Jurisprudence

The White House Refuses to Disavow Trump’s Muslim-Ban Promise

Why did the solicitor general claim the opposite to the Supreme Court?

Donald Trump.
Photo illustration by Slate. Photo by Chip Somodevilla/Getty Images.

At Wednesday’s Supreme Court arguments in Trump v. Hawaii, Solicitor General Noel Francisco closed with what he seemed to think was his strongest point. Francisco said that “the president has made crystal clear on Sept. 25 that he had no intention of imposing the Muslim ban” he’d promised repeatedly during his presidential campaign. Francisco was responding to opposing counsel Neal Katyal’s acknowledgment—in response to questioning by Chief Justice John Roberts—that if the president had disavowed his invidious “Muslim ban” rhetoric before imposing the ban, the plaintiffs would have dropped their Establishment Clause objections to it.* That Trump had done this, Francisco argued, meant that the third attempt at a travel ban issued by the president on Sept. 24 had been “cured” of any potential religious animus that might otherwise make it unconstitutional under the First Amendment, by Katyal’s own terms.

Here’s the problem: No such thing seems to have happened on Sept. 25. In fact, Trump has repeatedly expressed plans to describe the ban differently as part of a pretextual effort to accomplish his actual, stated goal of a Muslim ban. Time and again, Trump and the White House have said the opposite of what Francisco represented to the court on Wednesday.

Neither of the government’s briefs submitted to the court mention the president making any statement to the effect Francisco claimed on Sept. 25. Nor have I been able to identify from other sources any indications that the president made a statement on that date along the lines suggested by the solicitor general. Trump said other things when he issued the proclamation on Sept. 24, but nothing about it not being a Muslim ban. On the same day, he told a press gaggle that as far as the ban was concerned, “the tougher, the better.” Three days later, he told another gaggle, “As far as the travel ban is concerned, whatever it is, I want the toughest travel ban you can have.” Again, none of these statements suggest in any way that Trump did not intend for his travel ban to be a version of his Muslim ban.

This is all important because it speaks to a bigger question at the heart of the First Amendment issues at stake in this case: Has Trump’s White House disavowed Trump’s promise to deliver a Muslim ban, or has it embraced that promise? The answer, through all three attempts now made by the president, is that this White House has consistently and affirmatively embraced Trump’s fundamental project of delivering on his campaign promise of a “shutdown of Muslims entering the United States”—even if incompletely, at least for now.

Look at Trump’s first travel ban. Even as Trump signed it and read aloud its deliberately bureaucratic title of “Protecting the Nation From Foreign Terrorist Entry Into the United States,” Trump looked up at the cameras and said, “We all know what that means.” And, of course, we all did.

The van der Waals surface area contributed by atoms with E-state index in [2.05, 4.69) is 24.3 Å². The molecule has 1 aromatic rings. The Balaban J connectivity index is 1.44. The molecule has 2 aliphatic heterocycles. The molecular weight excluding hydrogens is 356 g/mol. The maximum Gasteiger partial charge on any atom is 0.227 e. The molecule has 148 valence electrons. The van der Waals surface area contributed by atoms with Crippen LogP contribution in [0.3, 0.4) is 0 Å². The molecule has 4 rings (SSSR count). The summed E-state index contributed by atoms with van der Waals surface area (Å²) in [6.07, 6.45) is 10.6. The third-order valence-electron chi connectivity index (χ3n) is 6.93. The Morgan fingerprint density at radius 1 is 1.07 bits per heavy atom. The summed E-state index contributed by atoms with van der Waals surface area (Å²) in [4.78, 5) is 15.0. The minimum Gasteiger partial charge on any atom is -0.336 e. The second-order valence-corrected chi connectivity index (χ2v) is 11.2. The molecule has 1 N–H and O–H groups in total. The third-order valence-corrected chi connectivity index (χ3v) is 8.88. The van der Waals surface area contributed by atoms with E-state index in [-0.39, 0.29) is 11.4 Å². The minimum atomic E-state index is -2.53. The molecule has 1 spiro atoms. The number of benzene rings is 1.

Look at Trump’s second travel ban. The day after it was issued, then–White House press secretary Sean Spicer told reporters that, with the ban’s issuance, President Trump “continue[d] to deliver on … his most significant campaign promises.” The aforementioned “total and complete shutdown of Muslims entering the United States” was perhaps Trump’s single most “significant” promise in this area.

Most importantly, look at Trump’s third travel ban, the one that reached the Supreme Court this week. After its issuance, President Trump retweeted three incendiary anti-Muslim videos that had been posted to Twitter by a far-right British politician. Trump’s deputy press secretary, Raj Shah, was asked by reporters to explain whether the president thinks “that Muslims are a threat to the U.S.?” His answer? “The president has addressed these issues with the travel order that he issued earlier this year, and the companion proclamation.”

With this response, Trump’s White House made very clear what the first, and the second, and indeed the third travel ban remain all about: taking anti-Muslim animus and instantiating it as U.S. policy. That—the disfavoring of a particular religion—is exactly what the Constitution’s First Amendment forbids.

Here’s the most remarkable part. After Wednesday’s Supreme Court argument, a reporter noted to White House press secretary Sarah Huckabee Sanders that “the president has never actually disavowed” his campaign proposal of a Muslim ban, and asked, “Does the White House disavow that campaign proposal, or does it stand by it?” This was the clearest of opportunities to vindicate the solicitor general’s claim to the Supreme Court. It was the simplest of questions, susceptible to a “Yes” or “No” answer.

And yet Sanders refused to directly answer the question with a “Yes” or “No.” Nothing even remotely close.

Even at this late date, this White House simply couldn’t bring itself to say the simple words that, had they been uttered earlier, could have insulated Trump’s travel ban from some of its legal infirmities.

There’s a reason for that. This White House, and ultimately this president, stand behind that campaign promise. It’s one spawned by religious animus, and it’s one that continues to infect the project designed to deliver on it—contrary to the guarantees of the First Amendment.

It’s now up to the Supreme Court to decide whether to accept a disavowal that the president didn’t make on Sept. 25 and again didn’t make on Wednesday, or instead to see Trump’s actions for what they are: the Muslim ban he’s repeatedly promised.

Correction, April 27, 2018: Due to an editing error, this article originally misidentified the Establishment Clause of the Constitution as the Free Exercise Clause.